I’m a sucker for anything in a peanut sauce, so I got the Black Wing which featured beef in peanut curry – the flaming spices were gently toned down by the smooth peanut curry and cooled with the traditional carrots, radish, and peppers. Scottie got the Crow’s Nest, which features Chinese BBQ pork – that salty and slightly-sweet taste tango danced me away to a feeling of satiation, and filled all of my palate’s desires.
It took a while for the order (probably because there was a table of 10 right before us), but looking around at all of the design elements was an inspirational feast. There was a paper roll for the menu, monochromatic billings from old performances in Fountain Square lining the walls and ceilings in the ordering station, and a condiment area that hygienically stationed the recycling and trash all into one compact space. But it’s when I saw the whole lineup for Siracha, all in the 28oz. bottle size, that I knew these people weren’t f*ing around.
Taste, design, and style are all important elements, but when all of that successfully incorporates functionality into a space, it is nothing short of amazing. The Hinge, the Hinge Bureau, and Rook – all of it was inspiring, even in the simple fact that knowing that places such as these not only look good in the plans, but also show promising signs during their fruition.
After such a delightful lunch, it was hard to get back into work mode. The thought of traveling into the center of the city (and later 30 minutes out of it), was slightly draining. But you don’t come all the way for nothing, then cry about it when you go home because you didn’t go big…so even without a confirmed appointment, I thought we needed to stop by this space.
Why I say ‘need’ is because The Platform is a coworking space with tenant organizations that are focused around social innovation – which is unique in the coworking industry in general, and exactly what we’ll be learning about at George Mason. An initative of LISC, with the city of Indianapolis, The Platform is geared specifially towards non-profits devoted to neighborhood revitalization.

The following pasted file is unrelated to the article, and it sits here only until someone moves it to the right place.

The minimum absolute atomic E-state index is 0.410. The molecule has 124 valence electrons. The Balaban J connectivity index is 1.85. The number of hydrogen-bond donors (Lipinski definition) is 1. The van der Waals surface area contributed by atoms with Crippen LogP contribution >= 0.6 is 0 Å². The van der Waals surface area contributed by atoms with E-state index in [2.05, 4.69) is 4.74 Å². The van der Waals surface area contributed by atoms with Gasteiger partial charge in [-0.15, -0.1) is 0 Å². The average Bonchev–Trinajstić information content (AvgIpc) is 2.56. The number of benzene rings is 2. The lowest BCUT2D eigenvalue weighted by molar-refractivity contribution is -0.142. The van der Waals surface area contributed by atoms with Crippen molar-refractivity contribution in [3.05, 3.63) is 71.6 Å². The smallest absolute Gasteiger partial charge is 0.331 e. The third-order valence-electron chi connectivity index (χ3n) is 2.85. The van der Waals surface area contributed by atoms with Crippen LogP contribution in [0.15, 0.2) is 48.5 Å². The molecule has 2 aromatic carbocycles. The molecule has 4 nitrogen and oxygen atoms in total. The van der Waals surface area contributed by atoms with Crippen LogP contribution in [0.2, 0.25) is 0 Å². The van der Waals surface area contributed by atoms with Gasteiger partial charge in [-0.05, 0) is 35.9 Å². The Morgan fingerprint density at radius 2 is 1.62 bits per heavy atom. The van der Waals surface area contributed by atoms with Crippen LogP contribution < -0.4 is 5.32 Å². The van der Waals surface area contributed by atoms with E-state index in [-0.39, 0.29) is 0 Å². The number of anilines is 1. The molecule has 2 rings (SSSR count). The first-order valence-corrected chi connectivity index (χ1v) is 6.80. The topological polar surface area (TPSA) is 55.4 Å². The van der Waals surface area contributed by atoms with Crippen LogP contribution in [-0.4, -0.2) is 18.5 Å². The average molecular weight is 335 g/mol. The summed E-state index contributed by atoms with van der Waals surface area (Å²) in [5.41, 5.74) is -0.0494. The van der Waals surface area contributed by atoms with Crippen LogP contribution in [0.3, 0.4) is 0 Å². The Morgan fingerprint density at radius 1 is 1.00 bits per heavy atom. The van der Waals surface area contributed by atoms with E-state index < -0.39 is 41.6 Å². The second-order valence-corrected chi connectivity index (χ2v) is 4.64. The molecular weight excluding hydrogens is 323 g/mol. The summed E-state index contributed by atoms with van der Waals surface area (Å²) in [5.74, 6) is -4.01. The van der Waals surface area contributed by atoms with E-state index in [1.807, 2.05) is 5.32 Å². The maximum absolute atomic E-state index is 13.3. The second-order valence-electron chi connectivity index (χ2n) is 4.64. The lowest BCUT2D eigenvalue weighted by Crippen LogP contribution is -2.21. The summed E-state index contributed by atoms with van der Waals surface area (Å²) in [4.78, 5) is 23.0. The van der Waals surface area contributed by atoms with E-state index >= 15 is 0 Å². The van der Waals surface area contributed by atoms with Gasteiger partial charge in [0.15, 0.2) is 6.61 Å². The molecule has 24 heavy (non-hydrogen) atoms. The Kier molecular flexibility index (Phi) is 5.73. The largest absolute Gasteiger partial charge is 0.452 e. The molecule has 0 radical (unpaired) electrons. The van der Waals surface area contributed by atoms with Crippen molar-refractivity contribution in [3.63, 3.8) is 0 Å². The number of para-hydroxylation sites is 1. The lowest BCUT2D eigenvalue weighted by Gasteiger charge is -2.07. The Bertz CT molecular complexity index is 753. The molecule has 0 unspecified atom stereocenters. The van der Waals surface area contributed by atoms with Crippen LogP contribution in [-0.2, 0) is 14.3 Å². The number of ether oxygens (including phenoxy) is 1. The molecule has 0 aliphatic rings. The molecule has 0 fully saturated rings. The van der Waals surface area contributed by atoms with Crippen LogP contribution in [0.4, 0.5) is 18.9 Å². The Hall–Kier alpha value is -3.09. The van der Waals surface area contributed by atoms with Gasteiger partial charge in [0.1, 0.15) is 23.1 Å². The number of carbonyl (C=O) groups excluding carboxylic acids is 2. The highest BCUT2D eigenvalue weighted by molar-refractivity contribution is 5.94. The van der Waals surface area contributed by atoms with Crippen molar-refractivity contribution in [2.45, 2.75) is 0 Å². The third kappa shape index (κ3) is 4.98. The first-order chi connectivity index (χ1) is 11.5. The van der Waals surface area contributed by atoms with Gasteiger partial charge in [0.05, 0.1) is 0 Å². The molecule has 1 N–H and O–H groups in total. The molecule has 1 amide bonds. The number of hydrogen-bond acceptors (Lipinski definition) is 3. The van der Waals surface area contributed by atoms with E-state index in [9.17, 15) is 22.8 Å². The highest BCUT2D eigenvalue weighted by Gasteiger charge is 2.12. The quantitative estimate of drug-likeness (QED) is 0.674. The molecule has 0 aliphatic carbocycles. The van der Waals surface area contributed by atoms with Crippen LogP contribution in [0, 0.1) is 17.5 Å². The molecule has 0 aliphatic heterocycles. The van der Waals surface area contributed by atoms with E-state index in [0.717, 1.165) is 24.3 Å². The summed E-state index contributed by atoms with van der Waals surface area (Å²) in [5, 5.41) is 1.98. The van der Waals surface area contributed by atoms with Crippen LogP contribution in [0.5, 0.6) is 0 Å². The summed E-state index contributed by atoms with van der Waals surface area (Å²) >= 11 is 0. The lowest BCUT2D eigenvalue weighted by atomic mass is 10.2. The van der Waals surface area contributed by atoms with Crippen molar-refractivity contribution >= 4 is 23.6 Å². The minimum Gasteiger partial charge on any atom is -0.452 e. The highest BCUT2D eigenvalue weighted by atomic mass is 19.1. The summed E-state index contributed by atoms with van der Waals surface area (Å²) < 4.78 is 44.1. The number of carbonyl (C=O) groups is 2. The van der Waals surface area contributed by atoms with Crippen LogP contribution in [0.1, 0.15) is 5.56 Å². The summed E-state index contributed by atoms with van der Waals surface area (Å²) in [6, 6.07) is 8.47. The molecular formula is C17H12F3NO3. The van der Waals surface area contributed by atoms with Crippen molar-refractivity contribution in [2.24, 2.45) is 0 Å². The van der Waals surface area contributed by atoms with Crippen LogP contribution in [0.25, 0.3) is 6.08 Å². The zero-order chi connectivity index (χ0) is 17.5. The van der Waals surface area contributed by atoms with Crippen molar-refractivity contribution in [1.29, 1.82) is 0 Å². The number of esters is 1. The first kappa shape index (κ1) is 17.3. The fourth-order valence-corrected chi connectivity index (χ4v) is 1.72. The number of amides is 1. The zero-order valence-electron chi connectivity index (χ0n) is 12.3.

As the old west wing of the City Market, it would have been demolitied if not for LISC’s idea to make a coworking space. The $1.5 million renovation of the 14,000sq.ft. space was funded by Rebuild Indy (Mayor Ballard’s economic development fund). I wasn’t able to schedule a meeting with someone from The Platform, but I thought I’d stop by anyways to see if we could have a general tour. Elise at the front desk was very accommodating, and took us around the space. She works with the Food Coalition of Central Indiana, which operates out of the space and mans the front desk as part of a services-for-membership trade.
The first floor is composed of the front desk offices, a large general space which can be used for events and is used for the farmer’s market in the winter, and workplace area. The second floor has the tenant spaces as well as conference rooms and meeting rooms, and a lounge area. When going into the City Market, we realized that it actually connects to The Platform through the back of the LISC offices!